Sculpt a Dragon with Paper Mache Clay, Part 2

This is a reader-supported site. When you buy through links on this site, I may earn an affiliate commission. Thanks for your support! 🙂

In this video I let you watch over my shoulder as I add paper mache clay to the dragon armature I made for a previous episode.

Note: I don’t know why, but I never finished this dragon. If I had finished it, it might have looked a bit like this one. I did, however, make a really big dragon – it took a long time, but I did finish it. You can see how it came out here. There’s a list on that post of all the video tutorials I made when I made that dragon, if you’d like to make one of your own. Our friend Patricia made one – she named her dragon Arthur, and you can see it here.

The paper mache clay on this little dragon came out a little bumpier than usual, just because I was trying to hurry. The process of applying the paper mache clay is usually a nice slow, almost meditative process. However, when you know a few hundred people are watching, you tend to hurry things up — and now I’ll need to go back and do some sanding and carving to clean her up.

14 thoughts on “Sculpt a Dragon with Paper Mache Clay, Part 2”

  1. Hi Jonni!

    I thought that your dragon was Fab! we are going to try to make it and we will send you a finished photo. we are in England and don’t have joint compound what is it?

    From Elena

    • Hi Elena. Other readers from the UK have been able to find the product under the name “joint filler.” Tell the clerk at the hardware store that you need the “mud” that is used to fill the cracks between pieces of plasterboard on new walls. They should be able to find the right department.

      We’d love to see your dragon when it’s done!

  2. If houses were made of paper mache, trees would never have to be cut, and bricks could stay in the ground as a part of the earth they were made of.

    • Um – Even if we use recycled paper, a tree does have to die in order to create the paper in the first place. Using recycled bales of paper might be an alternative to straw bale houses (has anyone tried this, I wonder?). That would put the dead trees in our walls instead of our landfills, and would make a nice warm house, too. Hmmm. If we allowed paper to be made from hemp in this country, we could stop the slaughter of trees completely, and then our imaginary paper houses would be completely tree-free.

  3. Hi Jonnie,

    Great video! thanks for sharing your knowledge of PM with all of us. Its possible to sculpt features when using paper clay…..but if using strips with PM paste how can one get the same effect……can you throw some light on it?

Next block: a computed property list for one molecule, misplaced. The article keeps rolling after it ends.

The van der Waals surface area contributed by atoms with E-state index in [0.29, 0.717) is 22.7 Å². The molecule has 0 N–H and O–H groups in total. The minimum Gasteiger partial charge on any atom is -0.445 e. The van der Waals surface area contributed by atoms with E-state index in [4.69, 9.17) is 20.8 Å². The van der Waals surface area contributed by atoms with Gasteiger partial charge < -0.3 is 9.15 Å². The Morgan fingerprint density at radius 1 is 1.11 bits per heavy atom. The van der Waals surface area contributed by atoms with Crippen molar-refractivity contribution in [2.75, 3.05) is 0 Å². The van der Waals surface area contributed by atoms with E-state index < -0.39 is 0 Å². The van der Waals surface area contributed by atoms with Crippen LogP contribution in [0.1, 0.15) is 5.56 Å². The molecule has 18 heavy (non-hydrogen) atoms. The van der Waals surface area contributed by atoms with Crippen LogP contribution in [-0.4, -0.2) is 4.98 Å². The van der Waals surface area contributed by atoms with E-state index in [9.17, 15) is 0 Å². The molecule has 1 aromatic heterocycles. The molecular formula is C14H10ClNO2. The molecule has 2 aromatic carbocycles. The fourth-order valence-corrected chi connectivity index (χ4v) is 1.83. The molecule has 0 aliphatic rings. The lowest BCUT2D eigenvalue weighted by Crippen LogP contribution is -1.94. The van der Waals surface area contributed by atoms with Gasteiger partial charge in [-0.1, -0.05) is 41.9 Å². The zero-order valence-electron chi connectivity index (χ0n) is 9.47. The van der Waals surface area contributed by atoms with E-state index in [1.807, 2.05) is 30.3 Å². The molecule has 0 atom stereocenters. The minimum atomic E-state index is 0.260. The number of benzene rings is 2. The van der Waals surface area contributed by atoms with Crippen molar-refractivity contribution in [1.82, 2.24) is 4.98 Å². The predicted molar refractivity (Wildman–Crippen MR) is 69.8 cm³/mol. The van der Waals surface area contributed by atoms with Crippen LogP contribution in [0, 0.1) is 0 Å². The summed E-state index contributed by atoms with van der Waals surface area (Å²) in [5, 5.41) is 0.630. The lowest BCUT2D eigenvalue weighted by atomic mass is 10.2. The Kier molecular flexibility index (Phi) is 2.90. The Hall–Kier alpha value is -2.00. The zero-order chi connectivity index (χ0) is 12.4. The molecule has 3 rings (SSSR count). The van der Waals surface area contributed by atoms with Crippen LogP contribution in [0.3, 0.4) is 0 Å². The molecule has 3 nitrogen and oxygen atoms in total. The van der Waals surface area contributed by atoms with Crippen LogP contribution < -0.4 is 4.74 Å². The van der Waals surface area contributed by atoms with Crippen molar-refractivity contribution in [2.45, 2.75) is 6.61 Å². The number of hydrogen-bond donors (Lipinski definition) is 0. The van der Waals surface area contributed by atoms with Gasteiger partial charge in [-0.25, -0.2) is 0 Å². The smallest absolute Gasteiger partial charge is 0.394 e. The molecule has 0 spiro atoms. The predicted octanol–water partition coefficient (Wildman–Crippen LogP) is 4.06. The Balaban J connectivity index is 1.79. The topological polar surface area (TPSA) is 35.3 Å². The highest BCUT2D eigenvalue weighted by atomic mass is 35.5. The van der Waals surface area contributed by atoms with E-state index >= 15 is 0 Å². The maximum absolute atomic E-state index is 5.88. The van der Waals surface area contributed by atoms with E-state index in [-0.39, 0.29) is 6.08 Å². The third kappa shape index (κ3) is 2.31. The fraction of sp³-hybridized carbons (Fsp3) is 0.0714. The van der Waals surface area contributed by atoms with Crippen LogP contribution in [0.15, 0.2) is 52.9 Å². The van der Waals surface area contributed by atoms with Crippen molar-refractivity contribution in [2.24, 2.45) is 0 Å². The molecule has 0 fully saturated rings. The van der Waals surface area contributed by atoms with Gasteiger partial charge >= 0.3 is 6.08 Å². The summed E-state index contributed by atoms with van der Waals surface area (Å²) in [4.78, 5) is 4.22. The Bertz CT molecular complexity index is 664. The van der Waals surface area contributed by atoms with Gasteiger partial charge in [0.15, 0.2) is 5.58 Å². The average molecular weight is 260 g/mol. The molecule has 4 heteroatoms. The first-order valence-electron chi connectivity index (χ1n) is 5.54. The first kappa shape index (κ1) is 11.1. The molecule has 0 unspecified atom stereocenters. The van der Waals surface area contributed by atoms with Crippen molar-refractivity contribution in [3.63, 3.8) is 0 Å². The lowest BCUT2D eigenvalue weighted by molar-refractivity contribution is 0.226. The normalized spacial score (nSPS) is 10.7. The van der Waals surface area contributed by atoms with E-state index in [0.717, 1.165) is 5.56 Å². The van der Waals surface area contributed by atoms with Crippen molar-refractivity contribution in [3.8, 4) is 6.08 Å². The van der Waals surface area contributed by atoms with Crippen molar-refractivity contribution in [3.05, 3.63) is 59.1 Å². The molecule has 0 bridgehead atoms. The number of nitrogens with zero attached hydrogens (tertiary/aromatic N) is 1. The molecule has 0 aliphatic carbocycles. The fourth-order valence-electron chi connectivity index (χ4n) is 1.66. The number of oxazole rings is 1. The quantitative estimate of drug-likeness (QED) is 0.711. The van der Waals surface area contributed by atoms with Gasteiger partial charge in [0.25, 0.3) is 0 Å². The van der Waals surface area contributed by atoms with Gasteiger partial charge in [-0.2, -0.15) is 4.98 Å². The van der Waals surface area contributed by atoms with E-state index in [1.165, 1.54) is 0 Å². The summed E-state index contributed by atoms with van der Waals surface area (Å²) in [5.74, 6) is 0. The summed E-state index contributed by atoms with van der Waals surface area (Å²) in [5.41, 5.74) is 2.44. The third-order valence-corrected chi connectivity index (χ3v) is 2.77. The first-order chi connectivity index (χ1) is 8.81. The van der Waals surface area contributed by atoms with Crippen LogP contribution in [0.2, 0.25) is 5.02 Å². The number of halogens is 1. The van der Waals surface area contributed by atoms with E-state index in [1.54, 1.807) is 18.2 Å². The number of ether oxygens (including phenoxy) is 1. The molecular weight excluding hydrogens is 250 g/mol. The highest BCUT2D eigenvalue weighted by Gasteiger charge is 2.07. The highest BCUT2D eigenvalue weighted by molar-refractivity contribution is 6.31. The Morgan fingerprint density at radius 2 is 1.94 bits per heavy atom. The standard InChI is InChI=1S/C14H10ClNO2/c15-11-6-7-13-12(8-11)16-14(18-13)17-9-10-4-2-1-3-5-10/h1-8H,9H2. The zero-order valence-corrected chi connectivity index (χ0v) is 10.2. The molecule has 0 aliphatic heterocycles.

Great idea to have an eye painting video…..we would really appreciate it.

    • Hi Payal,

      Most of the tutorials on this site were made using traditional paper strips and paste, so check the tutorial page. I’ve used a wide variety of methods to get details the way I want them using the paper and paste method, so you’ll see a different method on almost all of the tutorials. In fact, the first dragon I made, on my very first post, is quite detailed, and you can see how it was done here.

  4. Jonni-
    I havent seen one of your videos including this, and i know its not “Paper mache” but i would LOVE to see a video like the dragon, but showing you painting it, painting details like eyes, and other details that you manage to get so much life out of in your art. also any patina that you use or glazes.


    • Hi Mike. I’m still getting the hang of the video camera, and so far I have not been able to focus it very well. This is a good idea, though, so maybe I’ll try to make something bigger, and do an “eye painting” video. Just to see how it comes out.

      I use Golden Glazing Liquid mixed with a bit of Burnt Umber on many of my sculptures as the final glaze. I brush it on, then wipe it off. It brings out all the details very nicely.

  5. This is wonderful, Jonni! I can’t wait to see the finished piece. The video tended to run ahead on the audio portion, but I could be my internet connection, too.

    I have a question. Can you put on subsequent layers of clay on your project, say if you wanted to build up an area after your initial lay down of material? Or does it not adhere well to the dried layer? I work a lot in sculpted ceramics, and that is always a concern, working too many layers. I have to get myself in the paper mache’ mindset before I start building my own masterpieces, I guess!

    Thank you so much for the wonderful website, the great tutorials, and TONS of inspiration!!! Happy week.

    • Hi Ann. The audio issue is probably my fault. I’m still learning. It may be a very long time before I figure out this whole video thing.

      You can definitely add more layers. One of the main ingredients in the clay is glue, so it sticks to itself very well. You can also make certain areas of a layer thicker than others, as long as you give everything plenty of time to dry. That way, you can even out any dips in the armature, or build up details, like noses.

      Have fun with it.


Leave a Comment